At the start of 2013, many military families raising kids with autism would have believed that, by now, they would finally be getting the medical care their kids deserve. Instead, a pilot treatment program that that was supposed to be up and running by the start of April by order of Congress has yet to be implemented. And a federal judge who last year ordered TRICARE to cover a critical treatment for autism for all military families reconsidered and partially reversed his decision.
But raising 23,500 kids with autism makes these military families particularly averse to setbacks. They have been back at work advocating for the insurance coverage that can make a difference in their children's lives. By the midpoint of the year, their efforts had already borne fruit--the U.S. House of Representatives approved a permanent fix for TRICARE to cover behavioral health treatment for all military kids with developmental disabilities including autism.
The issue involves Applied Behavior Analysis (ABA), a behavioral health treatment that for 30 years has been demonstrated to help mainstream many children with autism spectrum disorders into society. ABA has been endorsed by the American Academy of Pediatrics and the U.S. Surgeon General. ABA is the most commonly prescribed evidence-based treatment for autism spectrum disorders, yet many insurers still deny coverage for ABA based on the assertion that the therapy is "experimental" or educational and therefore should be left entirely to the schools.
ABA has proven particularly effective in the treatment of autism spectrum disorders, a medical condition brought on through no fault of the family and for which there is no known cause or cure. The nation's fastest growing developmental disability, autism affects a person's communication and social skills, and often causes repetitive patterns of behavior and a narrow range of interests. Its symptoms range from mild to severe.
Autism is particularly hard on military families. Because of the need for routine, children with autism find it difficult to cope with frequent redeployments and the disruption of familiar patterns. When one spouse is away serving abroad, the strain on the home spouse is particularly difficult when autism is part of the mix.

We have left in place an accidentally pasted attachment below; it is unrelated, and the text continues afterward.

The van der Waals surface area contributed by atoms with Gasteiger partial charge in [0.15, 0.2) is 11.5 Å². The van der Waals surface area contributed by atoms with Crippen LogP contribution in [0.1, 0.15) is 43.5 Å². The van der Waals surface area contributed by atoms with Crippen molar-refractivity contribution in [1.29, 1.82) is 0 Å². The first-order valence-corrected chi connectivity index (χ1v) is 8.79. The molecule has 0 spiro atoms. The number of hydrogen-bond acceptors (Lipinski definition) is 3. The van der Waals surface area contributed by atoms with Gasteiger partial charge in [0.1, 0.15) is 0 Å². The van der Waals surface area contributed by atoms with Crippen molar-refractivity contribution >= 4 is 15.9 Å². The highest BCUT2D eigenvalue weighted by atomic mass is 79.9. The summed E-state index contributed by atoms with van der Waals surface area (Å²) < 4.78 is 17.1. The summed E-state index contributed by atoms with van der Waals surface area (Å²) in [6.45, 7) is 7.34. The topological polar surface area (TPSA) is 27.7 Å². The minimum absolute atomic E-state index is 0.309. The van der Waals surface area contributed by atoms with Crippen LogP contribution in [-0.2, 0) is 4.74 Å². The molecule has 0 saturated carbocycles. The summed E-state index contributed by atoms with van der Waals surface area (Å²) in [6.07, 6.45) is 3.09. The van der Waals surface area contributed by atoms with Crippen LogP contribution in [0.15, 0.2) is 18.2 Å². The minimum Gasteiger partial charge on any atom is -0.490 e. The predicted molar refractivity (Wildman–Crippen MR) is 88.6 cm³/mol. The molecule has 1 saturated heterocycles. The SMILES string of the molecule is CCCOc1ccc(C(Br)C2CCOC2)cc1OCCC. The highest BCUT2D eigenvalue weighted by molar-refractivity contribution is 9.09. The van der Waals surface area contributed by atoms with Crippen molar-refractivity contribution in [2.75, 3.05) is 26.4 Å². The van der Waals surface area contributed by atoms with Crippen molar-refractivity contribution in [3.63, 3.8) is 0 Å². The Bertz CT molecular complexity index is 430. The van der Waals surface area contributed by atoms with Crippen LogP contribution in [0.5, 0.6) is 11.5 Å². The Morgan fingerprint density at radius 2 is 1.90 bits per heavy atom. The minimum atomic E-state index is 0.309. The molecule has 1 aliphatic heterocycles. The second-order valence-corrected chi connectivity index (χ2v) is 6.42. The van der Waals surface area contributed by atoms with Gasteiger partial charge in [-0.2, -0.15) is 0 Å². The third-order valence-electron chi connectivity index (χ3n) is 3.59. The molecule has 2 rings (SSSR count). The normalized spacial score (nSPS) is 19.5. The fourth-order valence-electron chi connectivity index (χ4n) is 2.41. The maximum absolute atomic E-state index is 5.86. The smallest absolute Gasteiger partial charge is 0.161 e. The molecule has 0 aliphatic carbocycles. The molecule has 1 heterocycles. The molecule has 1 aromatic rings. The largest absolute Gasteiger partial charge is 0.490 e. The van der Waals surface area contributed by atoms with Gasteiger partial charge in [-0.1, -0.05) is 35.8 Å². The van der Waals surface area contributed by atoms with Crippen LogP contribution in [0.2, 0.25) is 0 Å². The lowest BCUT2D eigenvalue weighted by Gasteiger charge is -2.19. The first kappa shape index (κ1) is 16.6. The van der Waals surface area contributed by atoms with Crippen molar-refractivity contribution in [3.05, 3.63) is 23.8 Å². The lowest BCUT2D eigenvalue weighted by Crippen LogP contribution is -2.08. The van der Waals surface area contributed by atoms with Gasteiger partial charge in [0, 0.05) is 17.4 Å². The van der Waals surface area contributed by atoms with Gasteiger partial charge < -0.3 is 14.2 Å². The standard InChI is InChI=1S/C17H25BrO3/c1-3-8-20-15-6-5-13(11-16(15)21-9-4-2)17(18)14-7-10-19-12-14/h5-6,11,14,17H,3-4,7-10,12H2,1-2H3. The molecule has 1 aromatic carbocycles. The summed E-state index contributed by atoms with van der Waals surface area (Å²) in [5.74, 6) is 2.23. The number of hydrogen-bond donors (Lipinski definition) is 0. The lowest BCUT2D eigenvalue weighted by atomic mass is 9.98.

In recognition of these difficulties, the Department of Defense in 2008 agreed to cover ABA therapy though TRICARE's Enhanced Care Health Option (ECHO) program, but only for active duty personnel with annual benefits capped at $36,000. As a result, military members who retire from active duty--even if medically retired as a result of being wounded in action--discovered their child's autism benefits were cut off. Of the estimated 23,500 military kids with autism, only about 3,600 filed claims through ECHO.
Military families brought their case to Capitol Hill and others joined in a federal class action lawsuit to force TRICARE to extend ABA benefits to all military families and at medically prescribed levels. In late 2012, the House and the Senate approved sweeping changes in TRICARE's ABA coverage, but when the bill got to conference committee a one-year pilot program was created instead. President Obama signed the bill into law early this year which included a directive to TRICARE to start the pilot ABA program within 90 days, a deadline that fell, ironically, on April 2, World Autism Awareness Day.
But, TRICARE has yet to start the program or notify military families or ABA providers when it will begin or how it will work. As a result, military families redoubled their efforts with Congress to make TRICARE ABA coverage permanent for all military members. In early June, the U.S. House of Representatives approved an amendment to the new defense bill that would require the Pentagon to cover ABA care for all military families raising children with developmental disabilities, including autism, at medically prescribed levels
The bipartisan amendment to the National Defense Authorization Act (NDAA) was sponsored by Reps. …